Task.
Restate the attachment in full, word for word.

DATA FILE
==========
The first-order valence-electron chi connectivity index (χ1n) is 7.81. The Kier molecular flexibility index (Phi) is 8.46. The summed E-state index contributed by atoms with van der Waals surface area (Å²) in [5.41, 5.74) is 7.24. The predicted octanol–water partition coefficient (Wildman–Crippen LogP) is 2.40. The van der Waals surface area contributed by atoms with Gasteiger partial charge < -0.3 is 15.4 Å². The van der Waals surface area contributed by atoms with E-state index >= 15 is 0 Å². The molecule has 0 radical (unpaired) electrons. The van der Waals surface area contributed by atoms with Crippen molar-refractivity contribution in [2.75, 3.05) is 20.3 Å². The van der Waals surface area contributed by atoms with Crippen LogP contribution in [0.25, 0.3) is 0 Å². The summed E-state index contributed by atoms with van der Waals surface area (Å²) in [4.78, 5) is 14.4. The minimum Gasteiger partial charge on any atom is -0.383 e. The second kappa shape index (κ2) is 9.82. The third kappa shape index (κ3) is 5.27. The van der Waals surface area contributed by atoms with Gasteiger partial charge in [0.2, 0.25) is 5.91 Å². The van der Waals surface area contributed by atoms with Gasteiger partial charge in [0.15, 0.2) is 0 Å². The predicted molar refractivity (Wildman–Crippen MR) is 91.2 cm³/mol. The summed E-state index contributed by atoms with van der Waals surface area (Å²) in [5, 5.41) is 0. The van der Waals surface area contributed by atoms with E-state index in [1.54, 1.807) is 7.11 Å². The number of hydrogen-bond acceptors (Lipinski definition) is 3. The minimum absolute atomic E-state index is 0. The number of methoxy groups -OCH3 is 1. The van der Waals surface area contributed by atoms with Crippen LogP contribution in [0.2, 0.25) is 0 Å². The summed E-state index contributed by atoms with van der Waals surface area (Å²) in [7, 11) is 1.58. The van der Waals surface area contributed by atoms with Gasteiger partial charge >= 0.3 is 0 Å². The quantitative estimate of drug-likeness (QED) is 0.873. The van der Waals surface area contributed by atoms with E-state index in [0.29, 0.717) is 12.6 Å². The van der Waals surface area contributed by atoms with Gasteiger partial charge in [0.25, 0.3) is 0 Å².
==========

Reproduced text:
The first-order valence-electron chi connectivity index (χ1n) is 7.81. The Kier molecular flexibility index (Phi) is 8.46. The summed E-state index contributed by atoms with van der Waals surface area (Å²) in [5.41, 5.74) is 7.24. The predicted octanol–water partition coefficient (Wildman–Crippen LogP) is 2.40. The van der Waals surface area contributed by atoms with Gasteiger partial charge < -0.3 is 15.4 Å². The van der Waals surface area contributed by atoms with E-state index >= 15 is 0 Å². The molecule has 0 radical (unpaired) electrons. The van der Waals surface area contributed by atoms with Crippen molar-refractivity contribution in [2.75, 3.05) is 20.3 Å². The van der Waals surface area contributed by atoms with Crippen LogP contribution in [0.25, 0.3) is 0 Å². The summed E-state index contributed by atoms with van der Waals surface area (Å²) in [4.78, 5) is 14.4. The minimum Gasteiger partial charge on any atom is -0.383 e. The second kappa shape index (κ2) is 9.82. The third kappa shape index (κ3) is 5.27. The van der Waals surface area contributed by atoms with Gasteiger partial charge in [0.2, 0.25) is 5.91 Å². The van der Waals surface area contributed by atoms with Gasteiger partial charge in [0.15, 0.2) is 0 Å². The predicted molar refractivity (Wildman–Crippen MR) is 91.2 cm³/mol. The summed E-state index contributed by atoms with van der Waals surface area (Å²) in [5, 5.41) is 0. The van der Waals surface area contributed by atoms with E-state index in [1.54, 1.807) is 7.11 Å². The number of hydrogen-bond acceptors (Lipinski definition) is 3. The minimum absolute atomic E-state index is 0. The number of methoxy groups -OCH3 is 1. The van der Waals surface area contributed by atoms with Crippen LogP contribution in [0.2, 0.25) is 0 Å². The summed E-state index contributed by atoms with van der Waals surface area (Å²) in [7, 11) is 1.58. The van der Waals surface area contributed by atoms with Gasteiger partial charge >= 0.3 is 0 Å². The quantitative estimate of drug-likeness (QED) is 0.873. The van der Waals surface area contributed by atoms with E-state index in [0.29, 0.717) is 12.6 Å². The van der Waals surface area contributed by atoms with Gasteiger partial charge in [0.25, 0.3) is 0 Å².